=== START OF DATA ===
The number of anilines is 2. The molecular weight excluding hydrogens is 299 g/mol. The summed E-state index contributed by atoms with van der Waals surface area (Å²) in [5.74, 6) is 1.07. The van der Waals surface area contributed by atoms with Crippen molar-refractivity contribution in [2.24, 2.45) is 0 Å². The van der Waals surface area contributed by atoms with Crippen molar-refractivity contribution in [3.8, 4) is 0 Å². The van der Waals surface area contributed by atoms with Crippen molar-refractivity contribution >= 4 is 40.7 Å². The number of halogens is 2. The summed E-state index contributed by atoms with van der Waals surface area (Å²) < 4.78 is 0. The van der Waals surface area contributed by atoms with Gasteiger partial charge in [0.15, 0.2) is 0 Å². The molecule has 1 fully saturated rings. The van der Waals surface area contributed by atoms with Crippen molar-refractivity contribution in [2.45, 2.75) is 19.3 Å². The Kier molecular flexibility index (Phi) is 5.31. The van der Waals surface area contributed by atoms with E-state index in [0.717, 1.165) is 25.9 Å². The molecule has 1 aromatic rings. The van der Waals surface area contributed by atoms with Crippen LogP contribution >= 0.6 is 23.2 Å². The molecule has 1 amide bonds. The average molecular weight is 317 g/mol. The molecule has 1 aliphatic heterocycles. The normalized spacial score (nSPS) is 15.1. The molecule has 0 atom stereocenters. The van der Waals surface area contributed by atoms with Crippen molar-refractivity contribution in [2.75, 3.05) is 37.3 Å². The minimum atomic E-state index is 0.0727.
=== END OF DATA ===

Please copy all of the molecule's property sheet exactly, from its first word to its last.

The number of anilines is 2. The molecular weight excluding hydrogens is 299 g/mol. The summed E-state index contributed by atoms with van der Waals surface area (Å²) in [5.74, 6) is 1.07. The van der Waals surface area contributed by atoms with Crippen molar-refractivity contribution in [2.24, 2.45) is 0 Å². The van der Waals surface area contributed by atoms with Crippen molar-refractivity contribution in [3.8, 4) is 0 Å². The van der Waals surface area contributed by atoms with Crippen molar-refractivity contribution >= 4 is 40.7 Å². The number of halogens is 2. The summed E-state index contributed by atoms with van der Waals surface area (Å²) < 4.78 is 0. The van der Waals surface area contributed by atoms with Gasteiger partial charge in [0.15, 0.2) is 0 Å². The molecule has 1 fully saturated rings. The van der Waals surface area contributed by atoms with Crippen molar-refractivity contribution in [2.45, 2.75) is 19.3 Å². The Kier molecular flexibility index (Phi) is 5.31. The van der Waals surface area contributed by atoms with E-state index in [0.717, 1.165) is 25.9 Å². The molecule has 1 aromatic rings. The van der Waals surface area contributed by atoms with Crippen LogP contribution >= 0.6 is 23.2 Å². The molecule has 1 amide bonds. The average molecular weight is 317 g/mol. The molecule has 1 aliphatic heterocycles. The normalized spacial score (nSPS) is 15.1. The molecule has 0 atom stereocenters. The van der Waals surface area contributed by atoms with Crippen molar-refractivity contribution in [2.75, 3.05) is 37.3 Å². The minimum atomic E-state index is 0.0727.